By Jerry Zezima
Hearst Connecticut Media Group
I may not be a Rhodes Scholar, because I always thought it was spelled r-o-a-d-s, but I have been told to hit the road so many times that I know a true roads scholar when I see one. And recently, I saw two.
It happened when a road (of course) crew was repaving the road (ditto) in front of my house to prepare for the long, hard road (stop!) of winter.
“I’m happy to see you,” I told Chris Vecchia, president of Suffolk Asphalt Corp., which was doing the job. “This road has more holes than I have in my head.”
“We can fill the holes in your head when we’re finished with the road, but it may take a lot more asphalt,” said Chris, who’s 34. He thanked me for the neighborly welcome but noted that not everybody is happy to see road crews.
“People complain that their roads are in rough shape, but when we show up to fill in potholes or repave the street, they complain that we are inconveniencing them,” said Chris, adding that the worst offenders are drivers who don’t obey detour signs.
“One time this old lady drove right into a trench we were filling in,” Chris recalled. “We had the whole trench barricaded off and were directing one-way traffic when this Honda Accord went around us and landed in the trench. The car was driven by a woman who had to be in her late 70s. She had a cast on her arm and a leg brace from the knee down.”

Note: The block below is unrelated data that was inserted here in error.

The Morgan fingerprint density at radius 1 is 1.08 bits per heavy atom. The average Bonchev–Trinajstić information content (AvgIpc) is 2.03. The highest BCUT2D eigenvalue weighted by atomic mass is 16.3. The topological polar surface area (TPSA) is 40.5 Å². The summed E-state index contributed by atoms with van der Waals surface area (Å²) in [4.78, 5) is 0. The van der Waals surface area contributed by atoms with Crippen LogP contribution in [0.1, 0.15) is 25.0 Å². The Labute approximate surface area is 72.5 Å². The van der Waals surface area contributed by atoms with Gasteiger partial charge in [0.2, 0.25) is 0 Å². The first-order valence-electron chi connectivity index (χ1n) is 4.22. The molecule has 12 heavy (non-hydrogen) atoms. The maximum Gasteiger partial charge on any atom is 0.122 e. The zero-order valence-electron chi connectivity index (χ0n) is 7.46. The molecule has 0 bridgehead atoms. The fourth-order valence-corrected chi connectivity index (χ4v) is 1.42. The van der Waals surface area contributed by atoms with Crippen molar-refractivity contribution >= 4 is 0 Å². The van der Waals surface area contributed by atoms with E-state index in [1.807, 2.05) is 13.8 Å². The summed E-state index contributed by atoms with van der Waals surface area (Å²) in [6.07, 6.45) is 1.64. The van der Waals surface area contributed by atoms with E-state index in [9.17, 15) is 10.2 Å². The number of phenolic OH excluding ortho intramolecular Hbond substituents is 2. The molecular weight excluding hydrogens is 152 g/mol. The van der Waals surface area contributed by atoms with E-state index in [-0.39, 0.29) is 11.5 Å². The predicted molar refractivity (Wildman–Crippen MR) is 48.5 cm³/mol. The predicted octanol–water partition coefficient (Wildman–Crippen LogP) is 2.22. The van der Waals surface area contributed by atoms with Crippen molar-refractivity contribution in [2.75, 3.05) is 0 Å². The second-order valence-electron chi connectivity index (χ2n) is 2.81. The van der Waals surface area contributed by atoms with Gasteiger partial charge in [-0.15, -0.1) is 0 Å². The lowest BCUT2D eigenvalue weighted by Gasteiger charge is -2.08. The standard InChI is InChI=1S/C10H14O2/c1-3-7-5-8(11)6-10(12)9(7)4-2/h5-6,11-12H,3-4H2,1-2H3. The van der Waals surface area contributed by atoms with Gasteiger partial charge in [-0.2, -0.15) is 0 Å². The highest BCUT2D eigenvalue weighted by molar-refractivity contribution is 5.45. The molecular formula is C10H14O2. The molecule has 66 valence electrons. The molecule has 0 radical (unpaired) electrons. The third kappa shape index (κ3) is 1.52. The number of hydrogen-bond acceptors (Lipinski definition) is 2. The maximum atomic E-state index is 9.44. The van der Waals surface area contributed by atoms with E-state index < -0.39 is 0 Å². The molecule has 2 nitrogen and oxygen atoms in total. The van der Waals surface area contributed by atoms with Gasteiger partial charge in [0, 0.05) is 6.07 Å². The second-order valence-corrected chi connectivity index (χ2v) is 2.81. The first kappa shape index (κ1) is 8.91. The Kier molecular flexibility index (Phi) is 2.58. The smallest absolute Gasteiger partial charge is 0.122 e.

“Did she tell you what happened to her?” I asked.
“No, but I’m guessing it was a car accident,” Chris replied. “We asked her why she disobeyed the detour and she said she was on her way to the doctor’s office and this was the only way she knew how to get there.”
“Did you get her car out of the trench?” I inquired.
“Yes, but it took a lot of effort,” said Chris. “The front was about a foot down with the back sticking up. We got the lady out. Then we got a bunch of guys, including Big Sal, and they lifted the car out. She got back in and drove off without even saying thank you.”
“You must have been pretty steamed,” I said.
But not as much as Chris’ esteemed colleague, Donna Bubla, also known as Mama Donna, who operates a steamroller.
“There aren’t many women in this job,” said Donna, who’s 59 and has been doing it for 30 years. “But it’s fun.”
“We were repaving a road when this woman came out of her house and said she didn’t want us to do it, so she sat down in the street,” Donna recalled.
“What did you do?” I asked.
“We went around her,” said Donna.
“Good thing,” I noted. “Otherwise, you would have left her flat.”
“Another time,” Donna related, “a guy who was going through a bitter divorce had this ugly pewter statue that his wife was supposed to get. He asked me to run it over. I couldn’t do it, but somebody else did. We gave him the pieces. I’m sure his wife was thrilled.”
I was thrilled with the great job that Chris, Donna and the rest of the crew did.
“Now that you see what we do, you really are a roads scholar,” said Chris, adding that they’d be back to do other streets in the neighborhood. “We’ll bring extra asphalt for the holes in your head,” he promised. “Looks like it’ll be a big job.”
Copyright 2018 by Jerry Zezima